Data collection for the study occurred during visits within the normal course of care. The routine outpatient visit at which patients were enrolled served as the time for baseline data collection. Subsequent data collection was targeted at 8, 16 and 24 weeks since the baseline visit. Patient demographics and clinical history were recorded at the baseline assessment.

Depression and Pain Measures for Factor Analysis

Clinical severity of depression was assessed at each visit using the QIDS-SR16 [23], which isa shorter version of the 30-item Inventory of Depressive symptomatology [12, 13]. It is a patient-rated, 16-item instrument designed to assess the severity of depressive symptoms in the past seven days. It covers the nine diagnostic symptom domains used to characterise a major depressive episode, without items to assess atypical, melancholic or their commonly associated symptoms. It includes the following 16 items: (1) falling asleep (sleep onset insomnia); (2) sleep during the night (mid-nocturnal insomnia); (3) waking up too early (early morning insomnia); (4) sleeping too much (hypersomnia); (5) feeling sad; (6) decreased appetite or (7) increased appetite; (8) decreased weight (within the last two weeks) or (9) increased weight (within the last two weeks): (10) poor concentration/decision-making; (11) view of myself (self-criticism or blame); (12) suicidal thoughts; (13) low level of general interest; (14) low level of energy; (15) feeling slowed down (psychomotor retardation); and (16) feeling restless (psychomotor agitation). Item responses are ranked from 0 to 3, with higher scores corresponding with more frequent symptoms/problems. In the current factor analysis, items 6 and 7 (increased and decreased appetite) and items 8 and 9 (increased and decreased weight) were combined into single items respectively (i.e., appetite disturbance for the former and weight change for the latter) because patients were required to complete only one of each.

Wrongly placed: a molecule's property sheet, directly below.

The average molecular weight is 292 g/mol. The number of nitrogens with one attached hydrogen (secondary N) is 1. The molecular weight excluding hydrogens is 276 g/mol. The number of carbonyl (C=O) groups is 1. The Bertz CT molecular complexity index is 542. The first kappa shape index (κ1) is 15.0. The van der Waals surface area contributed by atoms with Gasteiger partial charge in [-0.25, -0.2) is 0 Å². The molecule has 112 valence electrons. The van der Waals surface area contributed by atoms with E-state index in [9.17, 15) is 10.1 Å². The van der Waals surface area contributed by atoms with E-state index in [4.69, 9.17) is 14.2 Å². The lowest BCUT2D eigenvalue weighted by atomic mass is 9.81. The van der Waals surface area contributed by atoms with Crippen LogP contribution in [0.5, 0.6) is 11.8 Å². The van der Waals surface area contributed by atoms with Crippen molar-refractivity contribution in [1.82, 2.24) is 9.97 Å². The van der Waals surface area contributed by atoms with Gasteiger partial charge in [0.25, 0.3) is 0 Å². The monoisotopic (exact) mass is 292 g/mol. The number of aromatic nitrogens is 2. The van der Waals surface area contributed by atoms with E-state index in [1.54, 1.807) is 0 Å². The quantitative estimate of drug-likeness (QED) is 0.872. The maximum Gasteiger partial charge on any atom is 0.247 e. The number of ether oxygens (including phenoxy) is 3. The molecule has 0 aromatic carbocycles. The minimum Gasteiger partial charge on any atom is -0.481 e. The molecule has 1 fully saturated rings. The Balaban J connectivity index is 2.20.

Depression-related pain severity was measured using the seven pain-related items of the 28-item modified SSI (muscle soreness, abdominal pain, lower back pain, heart/chest pain, joints pain, neck pain, and headaches) [21, 24]. It is a patient self-report scale that assesses the extent to which each of 28 somatic symptoms has bothered the patient over the previous week, using a scale ranging from 1 (“not at all”) to 5 (“a great deal”) [24]. Of the 28 somatic symptoms, only the seven pain-related items were administered to the patients and were, therefore, included in this factor analysis.